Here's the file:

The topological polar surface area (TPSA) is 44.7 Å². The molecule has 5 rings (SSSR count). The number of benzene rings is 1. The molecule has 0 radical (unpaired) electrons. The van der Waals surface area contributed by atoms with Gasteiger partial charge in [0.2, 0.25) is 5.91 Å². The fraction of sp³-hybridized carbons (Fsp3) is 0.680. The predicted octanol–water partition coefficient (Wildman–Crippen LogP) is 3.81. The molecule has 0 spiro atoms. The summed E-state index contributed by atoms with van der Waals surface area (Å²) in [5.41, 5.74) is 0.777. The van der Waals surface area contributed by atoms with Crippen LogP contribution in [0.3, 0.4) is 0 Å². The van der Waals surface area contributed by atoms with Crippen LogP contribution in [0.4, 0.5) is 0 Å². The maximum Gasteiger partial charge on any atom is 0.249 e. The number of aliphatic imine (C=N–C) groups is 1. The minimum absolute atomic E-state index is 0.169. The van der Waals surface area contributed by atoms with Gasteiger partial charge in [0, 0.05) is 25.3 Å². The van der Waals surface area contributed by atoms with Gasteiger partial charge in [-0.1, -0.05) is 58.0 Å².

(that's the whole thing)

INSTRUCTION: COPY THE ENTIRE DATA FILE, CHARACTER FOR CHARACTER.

The topological polar surface area (TPSA) is 44.7 Å². The molecule has 5 rings (SSSR count). The number of benzene rings is 1. The molecule has 0 radical (unpaired) electrons. The van der Waals surface area contributed by atoms with Gasteiger partial charge in [0.2, 0.25) is 5.91 Å². The fraction of sp³-hybridized carbons (Fsp3) is 0.680. The predicted octanol–water partition coefficient (Wildman–Crippen LogP) is 3.81. The molecule has 0 spiro atoms. The summed E-state index contributed by atoms with van der Waals surface area (Å²) in [5.41, 5.74) is 0.777. The van der Waals surface area contributed by atoms with Crippen LogP contribution in [0.3, 0.4) is 0 Å². The van der Waals surface area contributed by atoms with Crippen LogP contribution in [0.4, 0.5) is 0 Å². The maximum Gasteiger partial charge on any atom is 0.249 e. The number of aliphatic imine (C=N–C) groups is 1. The minimum absolute atomic E-state index is 0.169. The van der Waals surface area contributed by atoms with Gasteiger partial charge in [0, 0.05) is 25.3 Å². The van der Waals surface area contributed by atoms with Gasteiger partial charge in [-0.1, -0.05) is 58.0 Å².